This application is a continuation-in-part of U.S. patent application Ser. No. 10/434,168, filed May. 9, 2003, now U.S. Pat. No. 7,258,949 and titled “Bipolar Battery and a Method for Manufacturing a Bipolar Battery,” which claims priority to Swedish Patent Application Ser. No. 0203535-0, filed Nov. 29, 2002.

TECHNICAL FIELD

The present invention generally relates to a gasket, and/or to a bipolar battery including at least one gasket. The present invention also generally relates to a method for manufacturing a bipolar battery.

BACKGROUND

A bipolar battery construction includes an electrically conductive bipolar layer, so called biplate, that serves as electrical interconnection between adjacent cells in the battery as well as a partition between the cells. For efficient utilization of the bipolar construction, the biplate should be sufficiently conductive to transmit current from cell to cell, chemically stable in the cell's environment, capable of making and maintaining good contact to the electrodes and capable of being electrically insulated and sealable around the boundaries of the cell so as to contain electrolyte in the cell.

The above is more difficult to achieve in rechargeable batteries due to the charging potential that can generate gas inside the battery, and in alkaline batteries due to the creep nature of electrolyte. Achieving a desired combination of these characteristics has proven very difficult.

For maintenance-free operation, it is desirable to operate rechargeable batteries in a sealed configuration. However, sealed bipolar designs typically utilizes flat electrodes and stacked-cell constructions that are structurally poor for containment of gases present and generated during cell operation. In a sealed construction, gases generated during charging should be chemically recombined within the cell for stable operation. The pressure-containment requirement creates additional challenges in the design of a stable bipolar configuration.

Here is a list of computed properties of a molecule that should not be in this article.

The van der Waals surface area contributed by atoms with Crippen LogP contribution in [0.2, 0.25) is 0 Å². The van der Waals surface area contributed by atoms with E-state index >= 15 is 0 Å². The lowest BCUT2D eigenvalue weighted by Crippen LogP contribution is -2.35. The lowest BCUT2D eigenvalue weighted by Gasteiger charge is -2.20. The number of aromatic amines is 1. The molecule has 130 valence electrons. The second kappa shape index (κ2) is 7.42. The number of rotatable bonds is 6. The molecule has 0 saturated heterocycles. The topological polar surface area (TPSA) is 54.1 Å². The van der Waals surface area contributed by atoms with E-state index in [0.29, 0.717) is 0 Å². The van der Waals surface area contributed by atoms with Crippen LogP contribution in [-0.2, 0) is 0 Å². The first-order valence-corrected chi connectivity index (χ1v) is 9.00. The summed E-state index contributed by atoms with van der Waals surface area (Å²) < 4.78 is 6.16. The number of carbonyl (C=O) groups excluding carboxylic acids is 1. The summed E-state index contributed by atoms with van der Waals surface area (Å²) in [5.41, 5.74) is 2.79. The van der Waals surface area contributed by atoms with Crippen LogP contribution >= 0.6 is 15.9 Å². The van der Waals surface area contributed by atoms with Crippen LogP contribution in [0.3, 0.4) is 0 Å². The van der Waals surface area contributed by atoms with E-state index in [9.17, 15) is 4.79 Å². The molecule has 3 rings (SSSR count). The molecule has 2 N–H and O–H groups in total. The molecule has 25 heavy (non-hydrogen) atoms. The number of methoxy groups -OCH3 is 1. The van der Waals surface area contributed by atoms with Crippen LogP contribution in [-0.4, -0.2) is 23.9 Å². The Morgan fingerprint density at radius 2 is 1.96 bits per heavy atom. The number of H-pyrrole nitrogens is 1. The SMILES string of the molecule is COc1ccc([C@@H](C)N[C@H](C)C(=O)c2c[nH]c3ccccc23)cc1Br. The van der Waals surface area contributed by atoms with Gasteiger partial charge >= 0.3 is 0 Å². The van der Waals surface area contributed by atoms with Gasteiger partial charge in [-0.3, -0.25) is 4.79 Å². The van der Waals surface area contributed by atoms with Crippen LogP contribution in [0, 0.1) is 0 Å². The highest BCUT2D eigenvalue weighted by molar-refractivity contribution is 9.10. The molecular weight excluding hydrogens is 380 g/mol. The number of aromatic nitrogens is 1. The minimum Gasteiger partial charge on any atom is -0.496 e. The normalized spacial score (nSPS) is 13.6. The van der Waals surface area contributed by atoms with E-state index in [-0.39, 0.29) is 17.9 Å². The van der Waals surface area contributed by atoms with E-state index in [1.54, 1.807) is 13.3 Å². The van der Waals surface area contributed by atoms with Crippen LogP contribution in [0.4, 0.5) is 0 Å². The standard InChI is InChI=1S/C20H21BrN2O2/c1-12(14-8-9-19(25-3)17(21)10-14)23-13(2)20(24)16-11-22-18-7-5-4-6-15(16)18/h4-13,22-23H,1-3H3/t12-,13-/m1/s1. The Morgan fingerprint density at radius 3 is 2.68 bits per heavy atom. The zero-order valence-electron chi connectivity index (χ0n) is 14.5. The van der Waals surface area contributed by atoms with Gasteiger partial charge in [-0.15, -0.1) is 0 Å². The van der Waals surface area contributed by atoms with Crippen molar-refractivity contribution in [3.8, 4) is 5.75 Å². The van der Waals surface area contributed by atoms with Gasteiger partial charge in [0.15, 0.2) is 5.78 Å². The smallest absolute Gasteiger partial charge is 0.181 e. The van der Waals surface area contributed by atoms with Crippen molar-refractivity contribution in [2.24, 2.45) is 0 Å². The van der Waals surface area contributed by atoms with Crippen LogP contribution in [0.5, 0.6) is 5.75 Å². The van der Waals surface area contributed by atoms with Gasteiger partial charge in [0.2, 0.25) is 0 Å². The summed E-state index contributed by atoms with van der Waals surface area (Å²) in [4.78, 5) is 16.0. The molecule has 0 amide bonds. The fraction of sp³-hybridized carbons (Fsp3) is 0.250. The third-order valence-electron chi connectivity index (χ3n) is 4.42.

New desires in the field of transportation, communications, medical and power tools are generating specifications that existing batteries cannot meet. These include higher cycle life and the need for rapid and efficient recharges.

NiMH systems are seen as the alternative to meet cycle life, but costs for existing conventional fabrication are too high.

In U.S. Pat. No. 5,344,723 by Bronoel et al., a bipolar battery is disclosed having a common gas chamber, which is created by providing an opening through the biplate (conductive support/separator). The opening is also provided with a hydrophobic barrier to prevent passage of electrolyte through the hole. Although a problem with pressure differences between the cells may be avoided, there is still a disadvantage with the described battery. The outer sealing around the edge of each biplate still has to be fluid-tight, which is very difficult to achieve. If the outer sealing is not fluid-tight, the electrolyte, contained in the separator between the electrodes and in the electrodes, may migrate from one cell to another.